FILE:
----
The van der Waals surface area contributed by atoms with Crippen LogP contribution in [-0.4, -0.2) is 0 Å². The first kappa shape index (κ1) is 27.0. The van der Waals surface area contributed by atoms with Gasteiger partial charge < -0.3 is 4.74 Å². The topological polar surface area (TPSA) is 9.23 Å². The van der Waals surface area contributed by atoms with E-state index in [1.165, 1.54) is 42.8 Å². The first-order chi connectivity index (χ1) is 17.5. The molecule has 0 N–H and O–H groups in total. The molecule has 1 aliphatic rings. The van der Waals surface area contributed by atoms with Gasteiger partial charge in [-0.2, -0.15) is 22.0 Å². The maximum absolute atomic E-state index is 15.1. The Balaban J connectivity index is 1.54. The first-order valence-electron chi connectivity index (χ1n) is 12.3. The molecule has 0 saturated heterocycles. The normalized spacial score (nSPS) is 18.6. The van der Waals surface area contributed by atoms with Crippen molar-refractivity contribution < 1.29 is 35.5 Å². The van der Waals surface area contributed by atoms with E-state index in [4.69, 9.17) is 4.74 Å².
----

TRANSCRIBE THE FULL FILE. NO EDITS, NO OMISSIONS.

The van der Waals surface area contributed by atoms with Crippen LogP contribution in [-0.4, -0.2) is 0 Å². The first kappa shape index (κ1) is 27.0. The van der Waals surface area contributed by atoms with Gasteiger partial charge < -0.3 is 4.74 Å². The topological polar surface area (TPSA) is 9.23 Å². The van der Waals surface area contributed by atoms with E-state index in [1.165, 1.54) is 42.8 Å². The first-order chi connectivity index (χ1) is 17.5. The molecule has 0 N–H and O–H groups in total. The molecule has 1 aliphatic rings. The van der Waals surface area contributed by atoms with Gasteiger partial charge in [-0.2, -0.15) is 22.0 Å². The maximum absolute atomic E-state index is 15.1. The Balaban J connectivity index is 1.54. The first-order valence-electron chi connectivity index (χ1n) is 12.3. The molecule has 0 saturated heterocycles. The normalized spacial score (nSPS) is 18.6. The van der Waals surface area contributed by atoms with Crippen molar-refractivity contribution < 1.29 is 35.5 Å². The van der Waals surface area contributed by atoms with E-state index in [4.69, 9.17) is 4.74 Å².